Here’s the thing: I thought about writing this post a week ago, but then I remembered what happened the last time I did that.
Kansas State had just worked its way back into the bubble conversation by winning 4 of 5 games last February, and I was really excited. Then the Cats promptly lost six straight games to miss the postseason entirely and bring an ugly end to Bruce Weber’s rollercoaster tenure in Manhattan.
So yeah, this time I wanted to make absolutely sure there would be no way to destroy our hopes and dreams. A win over Kansas to improve to 16-2 feels like enough to confidently state this is a tournament team.
At the moment, it looks like a team no one will want to face in March. They’ve got the necessary ingredients to make a tourney run, starting with experienced talent on the perimeter and great coaching, although admittedly the defense could still use a little work.
That being said, this team of mostly newcomers still has plenty of time to evolve and become even better. I, for one, can’t wait to see what’s ahead.
In case you’re new here, I’ll be taking a quick look at K-State’s tourney chances as of now according to the people who know a lot more about this than me. Next, I’ll take a closer look at the Wildcats’ past opponents, then we’ll look at the other Big 12 bubble teams, and finally I’ll try to guess what K-State needs to do in its remaining schedule to earn
an NCAA tournament berth a top 4 seed in the NCAA tournament. Yes, really.
Current status: Lock
Listen, I don’t want to hear any arguments about how K-State could theoretically miss the tournament unless you can also provide a precedent of a major conference team that won 16 of 18 games to reach the top 15 in January and then didn’t hear its name called on Selection Sunday. Good luck, haters.
Here in reality, the question isn’t whether the Cats will make the tournament, it’s where they’ll end up in the bracket. The Bracket Project’s 2023 bracket matrix, featuring 76 brackets, all of which include Kansas State, says KSU is the last 3 seed, and keep in mind most of those projections were probably made before the biggest win of Jerome Tang’s head coaching career.
Blogging the Bracket’s Chris Dobbertean (who will be on the podcast next week to talk about his Florida Gators and probably his bracket) said Tuesday morning Kansas State is a 4 seed facing Oral Roberts in Des Moines, ESPN’s Joe Lunardi gave the Jayhawks his overall #1 seed and put the Wildcats as a 4 seed facing Princeton in Albany.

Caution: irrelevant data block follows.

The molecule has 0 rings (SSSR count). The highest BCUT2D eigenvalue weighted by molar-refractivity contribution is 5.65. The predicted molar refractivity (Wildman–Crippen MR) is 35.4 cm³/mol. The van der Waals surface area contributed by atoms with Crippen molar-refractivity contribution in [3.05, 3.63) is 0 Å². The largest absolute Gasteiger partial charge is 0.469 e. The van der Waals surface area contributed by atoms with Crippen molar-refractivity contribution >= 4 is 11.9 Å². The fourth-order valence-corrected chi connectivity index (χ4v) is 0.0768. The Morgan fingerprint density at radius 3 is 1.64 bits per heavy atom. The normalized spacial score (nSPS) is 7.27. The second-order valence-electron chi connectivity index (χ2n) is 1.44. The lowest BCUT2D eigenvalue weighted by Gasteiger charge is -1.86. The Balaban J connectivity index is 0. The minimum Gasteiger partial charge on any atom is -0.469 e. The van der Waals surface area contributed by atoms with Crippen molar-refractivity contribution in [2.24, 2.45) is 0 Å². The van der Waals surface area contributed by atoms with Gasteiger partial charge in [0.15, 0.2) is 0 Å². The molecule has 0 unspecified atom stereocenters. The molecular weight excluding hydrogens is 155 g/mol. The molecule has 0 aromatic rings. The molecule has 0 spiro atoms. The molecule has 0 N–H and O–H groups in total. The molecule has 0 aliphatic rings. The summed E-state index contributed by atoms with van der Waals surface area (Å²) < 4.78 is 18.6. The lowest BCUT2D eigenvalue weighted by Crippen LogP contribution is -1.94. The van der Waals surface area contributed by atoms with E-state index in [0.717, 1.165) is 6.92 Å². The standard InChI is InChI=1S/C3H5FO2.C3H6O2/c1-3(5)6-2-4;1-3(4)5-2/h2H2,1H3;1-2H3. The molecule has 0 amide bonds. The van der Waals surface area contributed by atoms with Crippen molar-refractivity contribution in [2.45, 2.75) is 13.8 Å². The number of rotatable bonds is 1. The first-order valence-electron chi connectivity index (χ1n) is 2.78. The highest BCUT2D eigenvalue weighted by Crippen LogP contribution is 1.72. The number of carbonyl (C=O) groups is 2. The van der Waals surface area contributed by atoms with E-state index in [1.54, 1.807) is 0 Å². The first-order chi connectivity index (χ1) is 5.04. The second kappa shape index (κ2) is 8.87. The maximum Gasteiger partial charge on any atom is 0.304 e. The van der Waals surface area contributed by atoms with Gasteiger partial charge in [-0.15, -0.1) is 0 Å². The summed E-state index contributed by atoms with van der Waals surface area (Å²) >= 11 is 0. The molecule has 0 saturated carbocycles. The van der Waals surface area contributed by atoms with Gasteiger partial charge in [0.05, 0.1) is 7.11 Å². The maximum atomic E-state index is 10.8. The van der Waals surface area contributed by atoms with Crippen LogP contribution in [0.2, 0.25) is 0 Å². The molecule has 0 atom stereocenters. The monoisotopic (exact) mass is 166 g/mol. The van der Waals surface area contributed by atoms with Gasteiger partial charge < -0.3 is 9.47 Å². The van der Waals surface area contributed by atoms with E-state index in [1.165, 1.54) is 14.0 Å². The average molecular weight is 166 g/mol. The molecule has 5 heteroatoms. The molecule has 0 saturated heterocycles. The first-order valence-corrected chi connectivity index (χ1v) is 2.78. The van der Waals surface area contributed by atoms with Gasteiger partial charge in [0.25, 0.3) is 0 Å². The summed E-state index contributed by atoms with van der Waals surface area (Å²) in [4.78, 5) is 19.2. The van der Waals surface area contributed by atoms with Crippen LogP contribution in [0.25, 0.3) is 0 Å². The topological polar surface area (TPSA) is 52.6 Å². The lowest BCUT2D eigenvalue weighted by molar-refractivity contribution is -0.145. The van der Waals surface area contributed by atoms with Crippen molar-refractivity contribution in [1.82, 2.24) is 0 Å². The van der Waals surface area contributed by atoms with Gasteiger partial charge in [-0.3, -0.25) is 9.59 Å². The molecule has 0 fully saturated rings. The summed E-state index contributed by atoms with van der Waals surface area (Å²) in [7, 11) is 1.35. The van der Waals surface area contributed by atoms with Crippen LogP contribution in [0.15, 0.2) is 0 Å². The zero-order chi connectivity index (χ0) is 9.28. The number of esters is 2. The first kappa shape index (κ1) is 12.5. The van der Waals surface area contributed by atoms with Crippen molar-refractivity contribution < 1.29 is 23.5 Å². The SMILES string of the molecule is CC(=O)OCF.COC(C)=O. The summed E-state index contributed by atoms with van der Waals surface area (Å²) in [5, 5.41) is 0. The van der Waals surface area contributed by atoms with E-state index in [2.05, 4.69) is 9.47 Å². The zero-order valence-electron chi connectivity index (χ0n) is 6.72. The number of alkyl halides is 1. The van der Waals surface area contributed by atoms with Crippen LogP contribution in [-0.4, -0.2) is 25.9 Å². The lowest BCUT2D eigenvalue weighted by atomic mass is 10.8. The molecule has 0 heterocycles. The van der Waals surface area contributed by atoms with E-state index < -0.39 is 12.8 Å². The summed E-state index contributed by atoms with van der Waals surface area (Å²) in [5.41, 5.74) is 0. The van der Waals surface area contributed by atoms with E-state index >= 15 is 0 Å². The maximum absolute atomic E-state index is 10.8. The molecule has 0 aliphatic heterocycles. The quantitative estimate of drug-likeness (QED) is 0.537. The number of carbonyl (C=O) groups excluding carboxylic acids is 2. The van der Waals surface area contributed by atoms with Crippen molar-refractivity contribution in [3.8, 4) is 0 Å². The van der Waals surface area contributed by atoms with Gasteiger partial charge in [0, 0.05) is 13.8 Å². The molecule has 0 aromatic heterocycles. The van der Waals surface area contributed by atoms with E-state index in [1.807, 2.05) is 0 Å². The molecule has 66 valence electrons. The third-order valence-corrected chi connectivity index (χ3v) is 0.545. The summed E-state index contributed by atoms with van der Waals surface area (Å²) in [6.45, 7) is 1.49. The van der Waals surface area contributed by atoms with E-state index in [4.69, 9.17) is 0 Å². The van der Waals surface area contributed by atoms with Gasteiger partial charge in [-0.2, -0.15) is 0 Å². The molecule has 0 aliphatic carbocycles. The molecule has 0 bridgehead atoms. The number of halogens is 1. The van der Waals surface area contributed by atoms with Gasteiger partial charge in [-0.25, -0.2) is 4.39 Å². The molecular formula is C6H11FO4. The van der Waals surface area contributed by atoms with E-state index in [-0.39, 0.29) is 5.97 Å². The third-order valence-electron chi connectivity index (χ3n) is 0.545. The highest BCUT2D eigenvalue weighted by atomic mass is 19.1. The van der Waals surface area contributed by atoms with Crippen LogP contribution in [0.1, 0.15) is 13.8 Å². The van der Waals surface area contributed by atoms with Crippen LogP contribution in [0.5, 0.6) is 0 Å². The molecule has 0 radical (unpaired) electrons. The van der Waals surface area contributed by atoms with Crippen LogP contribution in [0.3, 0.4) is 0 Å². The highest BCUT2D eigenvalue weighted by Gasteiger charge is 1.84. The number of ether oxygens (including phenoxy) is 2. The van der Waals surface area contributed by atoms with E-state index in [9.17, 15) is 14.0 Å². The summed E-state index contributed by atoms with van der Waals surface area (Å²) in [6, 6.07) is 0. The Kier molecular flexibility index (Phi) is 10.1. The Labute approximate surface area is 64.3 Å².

Over on CBS, Jerry Palm gave K-State a 4 seed and put them up against Liberty, presumably just to make me angry. Sports Illustrated’s Kevin Sweeney created his first bracket of the season Wednesday and put the Wildcats in as a 3 seed facing Princeton.
Let’s just be real here because there’s no getting around it, Kansas State played its worst nonconference schedule in recent memory. Currently 0 of the 13 teams are in The Bracket Project’s field of 68, although Nevada is very close and 34th in the NET rankings, so that counts as a solid Q1 win for now.
Ken Pomeroy ranks K-State’s noncon schedule 242nd out of 363 Division I teams. That might be why the Cats lag behind at 26th in those rankings compared to 15th in the NET rankings. Thankfully, scheduling is something Coach Tang has vowed to improve.
93-59 vs. UTRGV (10-8) NET 259 KenPom 281
63-54 at California (3-16) NET 260 KenPom 222
69-53 vs. UMKC (7-12) NET 230 KenPom 234
77-57 vs. Rhode Island at Cayman Islands (6-12) NET 236 KenPom 211
96-87 (OT) vs. Nevada at Cayman Islands (15-5) NET 33 KenPom 56
61-59 vs. LSU at Cayman Islands (12-6) NET 122 KenPom 106
64-76 at Butler (11-9) NET 87 KenPom 93
55-50 vs. Wichita State (9-8) NET 139 KenPom 122
81-64 vs. Abilene Christian (9-10) NET 248 KenPom 228
98-50 vs. Incarnate Word (6-12) NET 350 KenPom 353
71-56 vs. Nebraska at KC (10-9) 88 NET KenPom 92
73-65 vs. Radford (11-9) NET 163 KenPom 157
Jan. 28 vs. Florida (10-8) NET 51 KenPom 44
This schedule looked bad when January started and sadly, it has mostly gotten worse since. This month, Rhode Island is 2-3, LSU is 0-5, Butler is 3-3, Wichita State is 2-1, Nebraska is 2-3 and Florida is 3-2. Even Nevada’s lost 2 of its last 3 after a surprising 77-62 loss at Boise State Tuesday night.
Thank goodness K-State only lost one nonconference game and the weakness of that schedule won’t matter too much so long as the Cats keep beating teams in the country’s best league.
Not much needs to be said here, since we all know the Kansas State stayed undefeated at home by knocking off KU on Tuesday. Before that, the Wildcats just looked off as they stumbled at TCU, the only team to outrun KSU all season.
Road losses will happen to everyone and it’s all about how you bounce back and defend your homecourt. No problems here.
Every game in the Big 12 qualifies as a Q1 opportunity, or at the very least Q2. That’s barely true on Saturday, with Texas Tech sitting at 72nd as it heads into Manhattan.